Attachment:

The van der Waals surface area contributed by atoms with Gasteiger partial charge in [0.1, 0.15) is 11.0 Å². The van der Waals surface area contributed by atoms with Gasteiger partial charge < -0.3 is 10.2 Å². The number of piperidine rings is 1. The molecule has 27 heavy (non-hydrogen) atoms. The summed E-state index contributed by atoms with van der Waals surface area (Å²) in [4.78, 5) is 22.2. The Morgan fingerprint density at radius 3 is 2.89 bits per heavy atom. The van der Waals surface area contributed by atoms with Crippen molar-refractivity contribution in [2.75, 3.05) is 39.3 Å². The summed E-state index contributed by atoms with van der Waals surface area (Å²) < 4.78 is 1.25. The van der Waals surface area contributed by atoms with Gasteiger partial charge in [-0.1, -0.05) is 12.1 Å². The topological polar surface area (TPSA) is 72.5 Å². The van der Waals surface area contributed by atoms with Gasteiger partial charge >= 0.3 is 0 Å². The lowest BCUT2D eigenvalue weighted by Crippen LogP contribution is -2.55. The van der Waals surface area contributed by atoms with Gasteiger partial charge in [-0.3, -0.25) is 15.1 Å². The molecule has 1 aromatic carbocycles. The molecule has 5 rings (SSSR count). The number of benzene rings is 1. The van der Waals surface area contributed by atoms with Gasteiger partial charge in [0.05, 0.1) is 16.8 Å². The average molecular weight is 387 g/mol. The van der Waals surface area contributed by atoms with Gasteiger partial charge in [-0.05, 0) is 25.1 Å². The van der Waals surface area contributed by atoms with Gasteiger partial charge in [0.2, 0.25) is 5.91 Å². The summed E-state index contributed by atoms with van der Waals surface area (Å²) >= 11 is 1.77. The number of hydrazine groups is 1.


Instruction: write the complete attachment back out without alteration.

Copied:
The van der Waals surface area contributed by atoms with Gasteiger partial charge in [0.1, 0.15) is 11.0 Å². The van der Waals surface area contributed by atoms with Gasteiger partial charge < -0.3 is 10.2 Å². The number of piperidine rings is 1. The molecule has 27 heavy (non-hydrogen) atoms. The summed E-state index contributed by atoms with van der Waals surface area (Å²) in [4.78, 5) is 22.2. The Morgan fingerprint density at radius 3 is 2.89 bits per heavy atom. The van der Waals surface area contributed by atoms with Crippen molar-refractivity contribution in [2.75, 3.05) is 39.3 Å². The summed E-state index contributed by atoms with van der Waals surface area (Å²) < 4.78 is 1.25. The van der Waals surface area contributed by atoms with Gasteiger partial charge in [-0.1, -0.05) is 12.1 Å². The topological polar surface area (TPSA) is 72.5 Å². The van der Waals surface area contributed by atoms with Gasteiger partial charge >= 0.3 is 0 Å². The lowest BCUT2D eigenvalue weighted by Crippen LogP contribution is -2.55. The van der Waals surface area contributed by atoms with Gasteiger partial charge in [-0.3, -0.25) is 15.1 Å². The molecule has 1 aromatic carbocycles. The molecule has 5 rings (SSSR count). The number of benzene rings is 1. The van der Waals surface area contributed by atoms with Gasteiger partial charge in [0.05, 0.1) is 16.8 Å². The average molecular weight is 387 g/mol. The van der Waals surface area contributed by atoms with Gasteiger partial charge in [-0.05, 0) is 25.1 Å². The van der Waals surface area contributed by atoms with Gasteiger partial charge in [0.2, 0.25) is 5.91 Å². The summed E-state index contributed by atoms with van der Waals surface area (Å²) >= 11 is 1.77. The number of hydrazine groups is 1.